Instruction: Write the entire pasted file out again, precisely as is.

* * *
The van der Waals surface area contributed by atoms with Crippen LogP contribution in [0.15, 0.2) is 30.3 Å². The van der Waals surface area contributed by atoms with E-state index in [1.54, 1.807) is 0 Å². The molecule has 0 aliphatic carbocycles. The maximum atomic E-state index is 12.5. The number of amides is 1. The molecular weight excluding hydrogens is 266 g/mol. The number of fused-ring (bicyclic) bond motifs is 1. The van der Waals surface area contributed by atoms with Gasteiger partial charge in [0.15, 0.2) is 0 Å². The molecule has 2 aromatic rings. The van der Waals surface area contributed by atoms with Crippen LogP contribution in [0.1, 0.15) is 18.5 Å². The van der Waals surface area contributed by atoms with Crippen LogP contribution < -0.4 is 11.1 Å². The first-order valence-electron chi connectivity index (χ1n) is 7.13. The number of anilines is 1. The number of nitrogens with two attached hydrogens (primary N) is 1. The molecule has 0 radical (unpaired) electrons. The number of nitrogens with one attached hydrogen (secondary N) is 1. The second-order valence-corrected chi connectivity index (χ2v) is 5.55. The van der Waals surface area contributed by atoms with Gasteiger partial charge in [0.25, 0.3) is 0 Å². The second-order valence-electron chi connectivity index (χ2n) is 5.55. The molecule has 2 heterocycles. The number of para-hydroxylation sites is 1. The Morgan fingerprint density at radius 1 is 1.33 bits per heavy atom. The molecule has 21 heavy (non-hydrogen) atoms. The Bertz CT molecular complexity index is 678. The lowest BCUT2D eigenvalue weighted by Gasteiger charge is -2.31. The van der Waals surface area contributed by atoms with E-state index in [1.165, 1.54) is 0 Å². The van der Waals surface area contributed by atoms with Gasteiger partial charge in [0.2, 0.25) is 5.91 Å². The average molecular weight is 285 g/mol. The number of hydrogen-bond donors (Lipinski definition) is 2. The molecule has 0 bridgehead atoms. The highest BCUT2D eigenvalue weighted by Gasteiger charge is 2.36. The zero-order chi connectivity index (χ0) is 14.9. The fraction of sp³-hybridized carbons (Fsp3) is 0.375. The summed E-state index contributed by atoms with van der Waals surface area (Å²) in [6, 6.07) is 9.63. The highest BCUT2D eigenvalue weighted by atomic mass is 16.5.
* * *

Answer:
The van der Waals surface area contributed by atoms with Crippen LogP contribution in [0.15, 0.2) is 30.3 Å². The van der Waals surface area contributed by atoms with E-state index in [1.54, 1.807) is 0 Å². The molecule has 0 aliphatic carbocycles. The maximum atomic E-state index is 12.5. The number of amides is 1. The molecular weight excluding hydrogens is 266 g/mol. The number of fused-ring (bicyclic) bond motifs is 1. The van der Waals surface area contributed by atoms with Gasteiger partial charge in [0.15, 0.2) is 0 Å². The molecule has 2 aromatic rings. The van der Waals surface area contributed by atoms with Crippen LogP contribution in [0.1, 0.15) is 18.5 Å². The van der Waals surface area contributed by atoms with Crippen LogP contribution < -0.4 is 11.1 Å². The first-order valence-electron chi connectivity index (χ1n) is 7.13. The number of anilines is 1. The number of nitrogens with two attached hydrogens (primary N) is 1. The molecule has 0 radical (unpaired) electrons. The number of nitrogens with one attached hydrogen (secondary N) is 1. The second-order valence-corrected chi connectivity index (χ2v) is 5.55. The van der Waals surface area contributed by atoms with Gasteiger partial charge in [0.25, 0.3) is 0 Å². The second-order valence-electron chi connectivity index (χ2n) is 5.55. The molecule has 2 heterocycles. The number of para-hydroxylation sites is 1. The Morgan fingerprint density at radius 1 is 1.33 bits per heavy atom. The molecule has 21 heavy (non-hydrogen) atoms. The Bertz CT molecular complexity index is 678. The lowest BCUT2D eigenvalue weighted by Gasteiger charge is -2.31. The van der Waals surface area contributed by atoms with E-state index in [1.165, 1.54) is 0 Å². The van der Waals surface area contributed by atoms with Gasteiger partial charge in [0.2, 0.25) is 5.91 Å². The average molecular weight is 285 g/mol. The number of hydrogen-bond donors (Lipinski definition) is 2. The molecule has 0 bridgehead atoms. The highest BCUT2D eigenvalue weighted by Gasteiger charge is 2.36. The zero-order chi connectivity index (χ0) is 14.9. The fraction of sp³-hybridized carbons (Fsp3) is 0.375. The summed E-state index contributed by atoms with van der Waals surface area (Å²) in [6, 6.07) is 9.63. The highest BCUT2D eigenvalue weighted by atomic mass is 16.5.